The Appellate Division unanimously affirmed.20×20. N.Y. Statewide Coal. of Hispanic Chambers of Commerce v. N.Y.C. Dep’t of Health & Mental Hygiene, 970 N.Y.S.2d 200, 204 (App. Div. 2013). Considering the first Boreali factor, Justice Renwick, writing for the court, found that the Board had weighed concerns beyond its field of expertise, including behavioral economics concepts.21×21. See id. at 209. The Rule’s exceptions provided further support for the court’s conclusion that “the health of the residents of New York City was not [the Board’s] sole concern”; if it were, the Rule “would apply to all public and private enterprises” in the city. Id. at 210. As a threshold matter, the Appellate Division, like the trial court, found that the Board lacked inherent legislative power. Id. at 206. Turning to the second factor, the court determined that although the City Charter granted the Board authority over “all matters affecting health in the city,”22×22. N.Y. City Charter § 556 (2004). the Board could engage only in “interstitial rule making designed to protect the public from inherently harmful and inimical matters” — a category that did not apply to soda consumption.23×23. Coalition, 970 N.Y.S.2d at 211. The court also found that the third and fourth Boreali factors weighed against the Board.24×24. Id. at 211–13. According to the Appellate Division, the City Council had rejected various measures targeting sugary drinks. Id. The court disagreed with the trial court on the applicability of the fourth factor, pointing out that the Rule “was drafted, written and proposed by the Office of the Mayor” and enacted “without substantive changes,” and thus the Board’s technical expertise was not needed. Id. at 213. Notably, the Appellate Division declined to consider whether the Rule was arbitrary and capricious. Id.
The Court of Appeals affirmed.25×25. Coalition, 16 N.E.3d at 543. After determining that the Board lacked independent legislative authority,26×26. See id. at 543–45. Judge Pigott, writing for the majority,27×27. Judge Pigott was joined by Judges Graffeo, Smith, and Abdus-Salaam. Judge Rivera took no part in the decision. turned to the Boreali analysis. Regarding the first factor — whether the agency considered concerns unrelated to public health — the court clarified that “Boreali should not be interpreted to prohibit an agency from attempting to balance costs and benefits.”28×28. Coalition, 16 N.E.3d at 546–47. Instead, the Court of Appeals emphasized that it was the politically and socially significant nature of the cost-benefit analysis that rendered the Rule legislative, explaining: “To apply the distinction between policy-making and rule-making, a court is . . . required to differentiate between levels of difficulty and complexity in the agency’s task of weighing competing values.”29×29. Id. at 547.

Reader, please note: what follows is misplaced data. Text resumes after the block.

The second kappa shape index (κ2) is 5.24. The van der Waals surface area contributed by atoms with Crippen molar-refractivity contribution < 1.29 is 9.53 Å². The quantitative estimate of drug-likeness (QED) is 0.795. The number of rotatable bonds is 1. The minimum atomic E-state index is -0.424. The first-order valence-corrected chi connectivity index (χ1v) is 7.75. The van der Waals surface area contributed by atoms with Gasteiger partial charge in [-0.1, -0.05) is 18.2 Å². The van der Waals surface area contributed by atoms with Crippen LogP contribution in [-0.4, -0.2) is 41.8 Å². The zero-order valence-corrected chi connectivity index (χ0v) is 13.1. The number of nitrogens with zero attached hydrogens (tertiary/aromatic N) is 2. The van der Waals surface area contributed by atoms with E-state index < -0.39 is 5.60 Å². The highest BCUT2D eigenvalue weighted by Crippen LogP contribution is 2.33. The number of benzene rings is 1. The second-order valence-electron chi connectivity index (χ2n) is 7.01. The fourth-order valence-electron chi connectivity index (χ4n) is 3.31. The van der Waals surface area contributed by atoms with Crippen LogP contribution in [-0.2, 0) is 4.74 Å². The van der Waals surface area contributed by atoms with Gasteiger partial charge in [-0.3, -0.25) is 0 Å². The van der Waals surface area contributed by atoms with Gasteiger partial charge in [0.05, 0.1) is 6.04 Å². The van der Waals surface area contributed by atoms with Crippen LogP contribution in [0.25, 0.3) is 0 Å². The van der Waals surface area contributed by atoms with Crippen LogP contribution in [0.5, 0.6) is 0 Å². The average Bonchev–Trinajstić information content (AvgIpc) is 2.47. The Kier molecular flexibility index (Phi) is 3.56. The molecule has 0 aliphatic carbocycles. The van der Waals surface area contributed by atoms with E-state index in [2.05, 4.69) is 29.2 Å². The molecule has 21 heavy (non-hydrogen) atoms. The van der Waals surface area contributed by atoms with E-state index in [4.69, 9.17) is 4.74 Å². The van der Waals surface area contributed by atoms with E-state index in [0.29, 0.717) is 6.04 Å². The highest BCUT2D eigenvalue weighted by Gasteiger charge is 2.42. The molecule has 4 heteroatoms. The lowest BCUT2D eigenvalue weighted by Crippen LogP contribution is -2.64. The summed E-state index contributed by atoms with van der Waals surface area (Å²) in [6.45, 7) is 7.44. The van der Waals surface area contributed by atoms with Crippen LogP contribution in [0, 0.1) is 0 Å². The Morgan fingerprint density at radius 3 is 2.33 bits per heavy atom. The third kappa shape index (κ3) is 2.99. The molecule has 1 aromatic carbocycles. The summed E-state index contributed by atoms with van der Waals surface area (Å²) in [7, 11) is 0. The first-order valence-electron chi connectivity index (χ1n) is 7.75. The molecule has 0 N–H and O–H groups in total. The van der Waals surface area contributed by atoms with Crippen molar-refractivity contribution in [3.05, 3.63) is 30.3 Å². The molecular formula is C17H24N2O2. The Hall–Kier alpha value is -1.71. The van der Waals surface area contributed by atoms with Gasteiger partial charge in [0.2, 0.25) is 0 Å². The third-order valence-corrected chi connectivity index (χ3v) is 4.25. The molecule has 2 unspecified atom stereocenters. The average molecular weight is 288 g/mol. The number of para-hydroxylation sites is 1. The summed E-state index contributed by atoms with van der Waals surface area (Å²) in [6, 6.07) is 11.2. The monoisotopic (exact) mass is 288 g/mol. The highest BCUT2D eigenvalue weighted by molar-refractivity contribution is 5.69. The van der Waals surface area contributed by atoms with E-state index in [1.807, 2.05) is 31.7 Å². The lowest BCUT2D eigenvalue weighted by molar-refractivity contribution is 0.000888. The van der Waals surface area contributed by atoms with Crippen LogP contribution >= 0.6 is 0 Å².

The court then offered guidance on what kinds of agency decisions cross the line into policymaking. A regulation amounts to mere rulemaking when “the connection of the regulation with the preservation of health and safety is very direct, there is minimal interference with the personal autonomy of those whose health is being protected, and value judgments concerning the underlying ends are widely shared.”30×30. Id. at 548. Thus, when an agency bans toxins or requires warnings to be posted, “no policy-making in the Boreali sense is involved.”31×31. Id. at 547. By contrast, “[a]n agency that adopts a regulation, such as the [Rule] or an outright prohibition of sugary beverages, that interferes with commonplace daily activities preferred by large numbers of people must necessarily wrestle with complex value judgments concerning personal autonomy and economics”32×32. Id. at 548. — value judgments that belong with the legislature.
Turning to the second Boreali factor, the Court of Appeals determined that the Board had written on a clean slate.33×33. See id. The court again emphasized the broad impact of the agency’s decision: “Devising an entirely new rule that significantly changes the manner in which sugary beverages are provided to customers at eating establishments is not an auxiliary selection of means to an end; it reflects a new policy choice.”34×34. Id. The court briefly addressed the third factor, concluding that inaction on the part of the state and city legislatures further suggested that the Rule made new policy.35×35. Id. at 548–49. Finally, the court declined to address the fourth Boreali factor; the Rule was invalid regardless.36×36. Id. at 549. The court warned that this factor may sometimes carry weight. See id. Judge Abdus-Salaam wrote a brief concurrence to “emphasize the carefully circumscribed nature of the Court’s decision.” Id. (Abdus-Salaam, J., concurring).
Judge Read dissented.37×37. Judge Read was joined by Chief Judge Lippman. After arguing that the Board has state-granted authority independent of the City Council,38×38. Coalition, 16 N.E.3d at 556 (Read, J., dissenting) (tracing the Board’s history to conclude that its authority “is delegated by the New York State Legislature, and its regulations have the force and effect of state law”). she asserted that the Board’s broad mandate to protect health under the City Charter permitted it to issue the Rule.39×39. See id. at 558. Turning to the majority’s Boreali analysis,40×40. As an initial matter, Judge Read maintained that Boreali did not apply: it set forth a state separation of powers doctrine that does not apply to local governments. Id. Judge Read challenged the majority’s conclusion that the Board’s cost-benefit analysis was problematic, maintaining that agencies are “supposed to take into account . . . any deleterious side-effects of their rules on affected entities.”41×41. Id. at 559. She also questioned the notion that regulating indirectly, by influencing consumer choices, amounted to forbidden policymaking.42×42. See id. at 560 (“[T]he Board chose this means over other possible approaches as a way to tailor its regulations so as to impose the least burden on society . . . .”). Accordingly, she would have found the Rule a valid exercise of the Board’s authority.43×43. According to Judge Read, because the Board had the authority to issue the Rule, the proper standard of review was whether the regulation was arbitrary and capricious; she found it was not. See id. at 560–61.